Verisimilitude is death. Every writer knows that. Any and all attempts to make a fictional character, place, or event true to any kind of an original guarantees the failure of the work. The truth is best expressed in stretchers, and no writer worth her salt can do it any other way.

But sometimes life falls at your feet so pre-stretched and warped that you don’t need to touch it. So broken and fragile that you fear too much handling will tear it apart. If you have the presence-of-mind to cup it in your hands, or the artist’s hardness of heart to make a note and file it under ‘material’, you do, but so often you don’t. It slips through your fingers, too beautiful (or something) to live.  But it marks you, changes you.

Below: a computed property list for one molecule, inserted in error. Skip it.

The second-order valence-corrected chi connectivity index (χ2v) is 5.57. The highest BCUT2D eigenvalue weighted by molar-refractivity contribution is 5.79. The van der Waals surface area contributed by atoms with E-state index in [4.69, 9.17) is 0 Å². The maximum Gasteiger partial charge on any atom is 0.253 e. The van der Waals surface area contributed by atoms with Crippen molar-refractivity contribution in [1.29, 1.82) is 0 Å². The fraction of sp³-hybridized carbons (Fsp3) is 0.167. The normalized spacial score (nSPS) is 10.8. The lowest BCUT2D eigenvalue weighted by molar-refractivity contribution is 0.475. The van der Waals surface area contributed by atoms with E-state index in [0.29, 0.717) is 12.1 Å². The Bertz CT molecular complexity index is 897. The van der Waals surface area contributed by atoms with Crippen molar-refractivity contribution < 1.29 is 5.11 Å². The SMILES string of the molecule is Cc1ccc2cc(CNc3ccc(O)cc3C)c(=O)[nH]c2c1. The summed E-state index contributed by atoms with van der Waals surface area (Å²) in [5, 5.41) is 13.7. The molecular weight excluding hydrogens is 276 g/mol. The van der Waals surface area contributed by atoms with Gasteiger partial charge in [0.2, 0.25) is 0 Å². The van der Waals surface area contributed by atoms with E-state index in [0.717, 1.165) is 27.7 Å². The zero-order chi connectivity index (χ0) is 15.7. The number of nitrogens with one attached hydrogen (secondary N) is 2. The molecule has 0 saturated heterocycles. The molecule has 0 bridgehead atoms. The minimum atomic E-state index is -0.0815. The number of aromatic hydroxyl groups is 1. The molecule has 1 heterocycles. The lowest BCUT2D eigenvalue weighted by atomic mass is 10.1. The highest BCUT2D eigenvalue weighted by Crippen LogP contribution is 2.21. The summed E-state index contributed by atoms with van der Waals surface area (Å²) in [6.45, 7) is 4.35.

There is a character who haunts my work, a flesh-and-blood person, as unviable in life as he lingers beyond it. Like a monster. There has been a film made about him, which I won’t watch until after I’ve written this piece, until after I’ve exorcised the memory, tried to work out for myself why Richard Blackie just won’t die. And I may even decide to visit his grave. One day.